I am given the following problem, but can't figure it out.

Let $f\colon\mathcal{C}\rightarrow\mathbb{R}$ denote a convex function defined on the convex set $\mathcal{C}$. A (global) minimum of $f$ is an $x^*\in\mathcal{C}$ with $f(x^*)\leq f(x)$ for all $x\in\mathcal{C}$. Show that the set $\mathcal{S}$ of all minimum points of $f$ is convex.

I have tried the following but am unable to "finish" the solution (maybe I'm not even close and working in the wrong direction?):

$$\mathcal{S} = \left\{x^*~\middle|~f(x^*)\leq f(x),\, x\in\mathcal{C}\right\}$$

Let $u, v \in\mathcal{C}$, $\lambda\in(0,1)$. Then

$$\lambda u + (1-\lambda)v \overset{!}{\in} \mathcal{S}\\ \Leftrightarrow f(\lambda u + (1-\lambda)v) \overset{!}{\leq} f(x),\quad\forall x\in\mathcal{C}$$

  • $f$ is strict convex: the set S has only one element and the set is convex
  • $f$ is convex: because $f$ is defined over a convex set the line of points between $u$ and $v$ are in the set. At this point I'm lost.

Let $x,y\in\mathcal{C}$. Since both are minimizers, $f(x)=f(y)$. Let $\lambda\in[0,1]$. Since $f$ is convex, $f(\lambda x+(1-\lambda)y)\leq\lambda f(x)+(1-\lambda)f(y)=\lambda f(x)+(1-\lambda)f(x)=f(x)$. Since $x$ minimizes $f$, also $f(x)\leq f(\lambda x+(1-\lambda)y)$. So every convex combination in $\mathcal{C}$ gives the same value of $f$ and is a minimizer. So $\mathcal{S}$ is convex.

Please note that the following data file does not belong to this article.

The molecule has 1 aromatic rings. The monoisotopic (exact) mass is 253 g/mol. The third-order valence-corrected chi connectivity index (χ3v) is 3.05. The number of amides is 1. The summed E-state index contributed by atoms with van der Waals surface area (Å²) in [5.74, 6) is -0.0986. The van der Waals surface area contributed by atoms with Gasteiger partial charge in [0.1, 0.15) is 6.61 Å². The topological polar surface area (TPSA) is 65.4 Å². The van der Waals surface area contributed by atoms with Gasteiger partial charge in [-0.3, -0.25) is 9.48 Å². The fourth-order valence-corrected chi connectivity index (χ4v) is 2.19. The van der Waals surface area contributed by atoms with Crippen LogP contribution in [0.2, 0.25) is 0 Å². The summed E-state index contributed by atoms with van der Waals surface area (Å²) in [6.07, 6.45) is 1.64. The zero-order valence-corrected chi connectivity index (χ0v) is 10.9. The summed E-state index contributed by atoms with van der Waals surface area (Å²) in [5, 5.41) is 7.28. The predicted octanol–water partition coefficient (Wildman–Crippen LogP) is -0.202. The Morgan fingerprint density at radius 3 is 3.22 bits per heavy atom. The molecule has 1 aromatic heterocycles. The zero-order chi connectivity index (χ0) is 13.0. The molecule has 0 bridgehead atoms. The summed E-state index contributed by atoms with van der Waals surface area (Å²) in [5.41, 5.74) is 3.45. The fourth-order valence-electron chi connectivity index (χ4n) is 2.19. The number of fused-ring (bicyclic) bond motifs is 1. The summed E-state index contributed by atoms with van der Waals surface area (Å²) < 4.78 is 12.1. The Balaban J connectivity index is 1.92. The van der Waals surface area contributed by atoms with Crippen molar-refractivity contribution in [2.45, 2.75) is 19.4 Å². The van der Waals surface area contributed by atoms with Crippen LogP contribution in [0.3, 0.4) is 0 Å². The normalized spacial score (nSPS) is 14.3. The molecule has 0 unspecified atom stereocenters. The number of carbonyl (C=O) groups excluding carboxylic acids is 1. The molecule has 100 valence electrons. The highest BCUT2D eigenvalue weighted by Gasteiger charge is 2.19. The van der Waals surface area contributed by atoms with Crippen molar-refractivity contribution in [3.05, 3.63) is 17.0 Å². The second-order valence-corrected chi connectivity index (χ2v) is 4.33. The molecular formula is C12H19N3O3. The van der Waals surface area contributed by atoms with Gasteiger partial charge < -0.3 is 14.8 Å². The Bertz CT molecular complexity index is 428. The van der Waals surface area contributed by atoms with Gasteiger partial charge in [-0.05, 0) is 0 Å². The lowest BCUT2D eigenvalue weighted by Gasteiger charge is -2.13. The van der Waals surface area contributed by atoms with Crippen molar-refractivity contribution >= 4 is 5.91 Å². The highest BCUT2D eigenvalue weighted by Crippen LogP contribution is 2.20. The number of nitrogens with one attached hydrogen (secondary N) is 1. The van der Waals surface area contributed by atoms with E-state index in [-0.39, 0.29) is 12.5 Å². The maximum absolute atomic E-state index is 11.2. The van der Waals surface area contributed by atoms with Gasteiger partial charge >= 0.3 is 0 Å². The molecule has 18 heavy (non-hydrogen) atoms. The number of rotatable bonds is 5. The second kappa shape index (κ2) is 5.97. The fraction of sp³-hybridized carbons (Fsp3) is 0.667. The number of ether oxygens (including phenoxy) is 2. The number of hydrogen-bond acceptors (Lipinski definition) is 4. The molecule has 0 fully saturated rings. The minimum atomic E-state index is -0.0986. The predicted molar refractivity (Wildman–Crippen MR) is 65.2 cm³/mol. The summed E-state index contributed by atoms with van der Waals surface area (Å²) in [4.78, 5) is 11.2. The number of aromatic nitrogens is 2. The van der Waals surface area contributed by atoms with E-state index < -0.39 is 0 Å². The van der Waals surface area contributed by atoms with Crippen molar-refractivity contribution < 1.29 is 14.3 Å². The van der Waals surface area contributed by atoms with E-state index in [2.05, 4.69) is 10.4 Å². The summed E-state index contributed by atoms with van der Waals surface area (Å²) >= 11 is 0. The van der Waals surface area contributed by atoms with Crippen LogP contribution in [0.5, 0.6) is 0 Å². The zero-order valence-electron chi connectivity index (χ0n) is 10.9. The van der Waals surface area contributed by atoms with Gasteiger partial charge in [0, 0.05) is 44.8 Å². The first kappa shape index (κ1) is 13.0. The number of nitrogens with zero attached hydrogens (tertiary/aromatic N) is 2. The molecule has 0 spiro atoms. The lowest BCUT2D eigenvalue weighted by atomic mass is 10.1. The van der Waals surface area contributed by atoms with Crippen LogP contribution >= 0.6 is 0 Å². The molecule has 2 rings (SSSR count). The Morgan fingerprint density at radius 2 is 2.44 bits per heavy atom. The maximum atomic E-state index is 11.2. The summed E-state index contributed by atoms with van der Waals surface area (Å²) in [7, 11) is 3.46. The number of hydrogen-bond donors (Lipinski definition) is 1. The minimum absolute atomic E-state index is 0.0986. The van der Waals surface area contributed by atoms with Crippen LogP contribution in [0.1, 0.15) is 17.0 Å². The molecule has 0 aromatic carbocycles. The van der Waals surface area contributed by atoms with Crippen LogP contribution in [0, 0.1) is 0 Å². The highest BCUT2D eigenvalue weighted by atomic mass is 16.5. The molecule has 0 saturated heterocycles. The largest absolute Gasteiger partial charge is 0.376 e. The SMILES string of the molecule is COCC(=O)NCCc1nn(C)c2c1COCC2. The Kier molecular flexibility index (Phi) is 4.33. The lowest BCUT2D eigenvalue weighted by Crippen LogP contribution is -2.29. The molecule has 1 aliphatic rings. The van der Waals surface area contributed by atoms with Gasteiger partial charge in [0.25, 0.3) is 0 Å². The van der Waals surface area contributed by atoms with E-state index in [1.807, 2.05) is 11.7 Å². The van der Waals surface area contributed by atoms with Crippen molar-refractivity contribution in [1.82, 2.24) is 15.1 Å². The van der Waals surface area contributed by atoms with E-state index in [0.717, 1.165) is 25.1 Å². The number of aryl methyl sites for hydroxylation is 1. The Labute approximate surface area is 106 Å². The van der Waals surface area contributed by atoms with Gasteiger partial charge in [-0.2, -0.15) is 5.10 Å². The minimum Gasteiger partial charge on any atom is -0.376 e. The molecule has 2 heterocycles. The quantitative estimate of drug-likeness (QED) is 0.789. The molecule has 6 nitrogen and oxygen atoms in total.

• $\begingroup$ Thank you. Should the right side in $f(x)\leq (\lambda x+(1-\lambda)y)$ not be $f(\cdot)$? I.e. $f$ missing? $\endgroup$ – user1058 May 12 '12 at 15:33
  • $\begingroup$ @mrothe: You are right, I edited it. $\endgroup$ – Michael Greinecker May 12 '12 at 15:36

Let $x_1$ and $x_2$ be two minimum points. If $0 \leq \lambda \leq 1$, then $$f (\lambda x_1 + (1-\lambda)x_2)\leq \lambda f(x_1)+(1-\lambda)f(x_2) = \lambda \min f + (1-\lambda) \min f = \min f.$$ Hence $\lambda x_1 + (1-\lambda) x_2$ is a minimum point.


Note: the solution has already been given, but this is an alternative proof I found to be more intuitive.

Given a non-empty convex set $\mathcal{C}$, and convex function $f:\mathcal{C}\to \mathbb{R}$, by the definition of convexity we know that any local minimum is a global minimum of $f$ over $\mathcal{C}$.

As such, we know that given two minimizers $x^*, y^* \in \mathcal{C}$, $f(x^*) = f(y^*) \in \mathcal{S}$ where we can define $\mathcal{S}$ as the set of global minima of $f$.

Given the definition of a convex set:

$\mathcal{F}$ is convex if for every convex combination $x,y \in F$ and $\forall \lambda \in [0,1]$, $\lambda x + (1-\lambda)y \in \mathcal{F}$.

We can then see that $\lambda f(x^*) + (1-\lambda)f(y^*) = f(x^*) = f(y^*) \in \mathcal{S}$ satisfies the above definition for every convex combination $f(x^*), f(y^*) \in \mathcal{S}$ and $\lambda \in [0,1]$ because all $f(x^*) = f(y^*) \in \mathcal{S}$.



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